The Black Perspective: Winning A PTQ With B/W Husk

Joe Black (plus team) takes to the PTQ dancefloor, high-kicking with a Black/White Husk deck that slipped beneath the Pro Tour Honolulu Radar. Most opponents were shocked to see him there: after all, the man’s a PT staple. Armed with Husk, Osyp and friends took the whole hill o’ beans. Read on for the the low-down on what Osyp and Olivier Ruel call the current Best Deck in Standard…

“Aren’t you qualified for this Pro Tour?”
— Every one of my opponents

I haven’t actually played in a Pro Tour Qualifier in quite some time, so I thought I would write about it since I know many of you are caught up in this Team Standard season. I’ll not be dwelling on individual matches… instead, I’ll be touching on tips and tricks on how to play the decks involved.

Some friends of mine who have never qualified before decided it was time to abuse the new qualifying system. All teams with an average team rating of 1700 among all three players will qualify for the Pro Tour. This means that the team doesn’t even need to necessarily play with one another anymore. All they need to do is build up their individual ratings and make sure their average together is high enough. I personally think this system makes a lot more sense, because it is more flexible for players who can’t make it to every PTQ but would still like to play with certain people.

Armed with this knowledge, my three friends who had never qualified before decided that they would maximize their chances of getting a high enough rating by having two of them play with me and the third play with Jon Sonne and Gerard Fabiano. I was more than happy to help out, since they’re friends and I could still win a free ticket to Charleston.

I played a decent amount of Standard right after Honolulu, mostly with Heartbeat, which I felt (at the time) was the best deck in the format. The only reason I was bothering to test was to help out my friends who were attending GP Madison. However, I didn’t settle on the correct decks to play until the Friday before the GP, so my friends ended up playing a god-awful BWG control deck with the one and only Helldozer in the sideboard.

After the GP it was obvious that the three decks people liked most were Ghost Dad, Heartbeat and either Magnivore or Zoo/RG. I personally can’t imagine ever wanting to play Zoo or RG, because the more I test with those decks the more I see them constantly lose to themselves. Magnivore and Heartbeat were two decks I really liked, and felt like you had to play them. The third deck, however, I was not set on yet. Ghost Dad seemed cool right after the Pro Tour, but the more I actually played it the more I realized how weak it actually is. I thought that it was the best BW deck to come out of Honolulu, but I was wrong. Very wrong.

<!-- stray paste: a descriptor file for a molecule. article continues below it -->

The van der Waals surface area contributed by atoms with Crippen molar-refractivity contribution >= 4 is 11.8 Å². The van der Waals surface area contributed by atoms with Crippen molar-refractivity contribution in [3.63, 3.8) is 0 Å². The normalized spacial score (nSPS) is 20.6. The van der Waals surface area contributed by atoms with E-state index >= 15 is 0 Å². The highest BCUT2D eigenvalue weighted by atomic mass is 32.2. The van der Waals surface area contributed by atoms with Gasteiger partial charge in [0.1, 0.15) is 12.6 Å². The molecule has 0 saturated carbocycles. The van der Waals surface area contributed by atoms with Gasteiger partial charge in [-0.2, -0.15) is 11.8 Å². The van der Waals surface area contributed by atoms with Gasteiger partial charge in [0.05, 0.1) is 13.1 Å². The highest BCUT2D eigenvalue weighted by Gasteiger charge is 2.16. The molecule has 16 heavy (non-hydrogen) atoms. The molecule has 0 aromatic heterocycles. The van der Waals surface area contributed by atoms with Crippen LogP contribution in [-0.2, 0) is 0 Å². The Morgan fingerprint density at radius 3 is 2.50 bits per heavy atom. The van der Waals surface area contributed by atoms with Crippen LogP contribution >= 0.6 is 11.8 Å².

A few weeks ago, Olivier Ruel wrote an article about his experience at the Pro Tour. In it he also gave his thoughts on what he thought was the best deck to come out of the PT, and it was a deck I had forgotten about: BW Husk. I saw the deck in action in Hawaii, and I do remember at the time thinking it looked pretty cool. It was also very close to making the T8, and if it had I think it would’ve had a very good chance of winning it all. For reference, here is the list that was played at the PT.

The deck, even though it wasn’t optimal, clearly had some powerful interactions. Olivier made some changes to the deck and then I made some further changes. This is the list I played at the PTQ:

Black/White Insects

Let me explain the changes that were made. First off, the manabase was altered by adding four Orzhov Basilica. Basilica was the land that I always wanted to draw, and I can’t imagine not running it in any BW aggressive deck. Four mana is so important to you, and this land allows you to run a low land count but still hit your mana. Some of the numbers were changed around for fairly obvious reasons, and the only other significant alteration were the Pithing Needles main. In Team Standard, Pithing Needle is a fantastic card. Pithing Needle is very good at stopping Umezawa’s Jitte, which is the main way a lot of BW decks try and beat you, as well as halting any Transmute shenanigans from a Heartbeat player. So you have more than a 60% chance of Pithing Needle being clutch.

His sideboard just wasn’t working for me, so I needed to change it. Mindslicer was proving to be superior to Hokori in every situation, and that change was easy for me to make. Grave Pact was also not proving too hot. Last Gasp seemed better to me, because it doubled as a sideboard card versus aggressive decks as well as a way to kill Dark Confidant, which is all that matters in the BW mirror. Since I had the Pithing Needles main it freed up three more slots for me, which I devoted to Eight-and-a-Half-Tails. I hadn’t seen Eight-and-a-Half-Tails in many BW decks, and I wasn’t sure why. It seemed very good to me, especially versus Hand in Hand, where their only game plan against you is a Paladin En-Vec.